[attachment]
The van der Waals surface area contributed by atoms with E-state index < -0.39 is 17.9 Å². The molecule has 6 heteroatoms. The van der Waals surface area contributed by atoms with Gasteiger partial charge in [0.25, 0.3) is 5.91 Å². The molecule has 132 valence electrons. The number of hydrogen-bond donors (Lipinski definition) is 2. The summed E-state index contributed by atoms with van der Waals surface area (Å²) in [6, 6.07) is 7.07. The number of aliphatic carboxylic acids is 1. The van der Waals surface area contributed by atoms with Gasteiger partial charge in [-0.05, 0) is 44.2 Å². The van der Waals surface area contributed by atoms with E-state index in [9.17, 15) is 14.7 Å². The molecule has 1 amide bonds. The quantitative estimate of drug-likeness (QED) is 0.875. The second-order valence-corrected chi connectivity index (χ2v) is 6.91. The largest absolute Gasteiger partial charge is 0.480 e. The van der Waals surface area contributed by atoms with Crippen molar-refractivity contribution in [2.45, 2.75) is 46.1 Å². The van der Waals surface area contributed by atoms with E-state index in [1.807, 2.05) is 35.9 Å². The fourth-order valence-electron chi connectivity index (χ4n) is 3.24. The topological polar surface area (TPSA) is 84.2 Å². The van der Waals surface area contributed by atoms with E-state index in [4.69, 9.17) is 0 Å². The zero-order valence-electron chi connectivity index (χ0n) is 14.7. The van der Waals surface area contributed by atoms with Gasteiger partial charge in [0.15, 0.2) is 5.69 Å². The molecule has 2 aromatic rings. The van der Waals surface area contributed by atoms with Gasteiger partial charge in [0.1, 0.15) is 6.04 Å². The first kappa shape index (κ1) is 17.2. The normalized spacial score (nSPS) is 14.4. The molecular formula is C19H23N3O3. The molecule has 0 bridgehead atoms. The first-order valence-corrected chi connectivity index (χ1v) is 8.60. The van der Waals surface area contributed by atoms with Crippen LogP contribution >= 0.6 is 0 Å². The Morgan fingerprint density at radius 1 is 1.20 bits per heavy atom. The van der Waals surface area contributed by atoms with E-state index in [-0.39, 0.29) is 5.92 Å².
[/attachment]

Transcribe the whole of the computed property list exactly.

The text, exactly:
The van der Waals surface area contributed by atoms with E-state index < -0.39 is 17.9 Å². The molecule has 6 heteroatoms. The van der Waals surface area contributed by atoms with Gasteiger partial charge in [0.25, 0.3) is 5.91 Å². The molecule has 132 valence electrons. The number of hydrogen-bond donors (Lipinski definition) is 2. The summed E-state index contributed by atoms with van der Waals surface area (Å²) in [6, 6.07) is 7.07. The number of aliphatic carboxylic acids is 1. The van der Waals surface area contributed by atoms with Gasteiger partial charge in [-0.05, 0) is 44.2 Å². The van der Waals surface area contributed by atoms with E-state index in [9.17, 15) is 14.7 Å². The molecule has 1 amide bonds. The quantitative estimate of drug-likeness (QED) is 0.875. The second-order valence-corrected chi connectivity index (χ2v) is 6.91. The largest absolute Gasteiger partial charge is 0.480 e. The van der Waals surface area contributed by atoms with Crippen molar-refractivity contribution in [2.45, 2.75) is 46.1 Å². The van der Waals surface area contributed by atoms with E-state index in [1.807, 2.05) is 35.9 Å². The fourth-order valence-electron chi connectivity index (χ4n) is 3.24. The topological polar surface area (TPSA) is 84.2 Å². The van der Waals surface area contributed by atoms with E-state index in [4.69, 9.17) is 0 Å². The zero-order valence-electron chi connectivity index (χ0n) is 14.7. The van der Waals surface area contributed by atoms with Gasteiger partial charge in [0.15, 0.2) is 5.69 Å². The molecule has 2 aromatic rings. The van der Waals surface area contributed by atoms with Gasteiger partial charge in [0.1, 0.15) is 6.04 Å². The first kappa shape index (κ1) is 17.2. The normalized spacial score (nSPS) is 14.4. The molecular formula is C19H23N3O3. The molecule has 0 bridgehead atoms. The first-order valence-corrected chi connectivity index (χ1v) is 8.60. The van der Waals surface area contributed by atoms with Crippen LogP contribution >= 0.6 is 0 Å². The Morgan fingerprint density at radius 1 is 1.20 bits per heavy atom. The van der Waals surface area contributed by atoms with E-state index in [-0.39, 0.29) is 5.92 Å².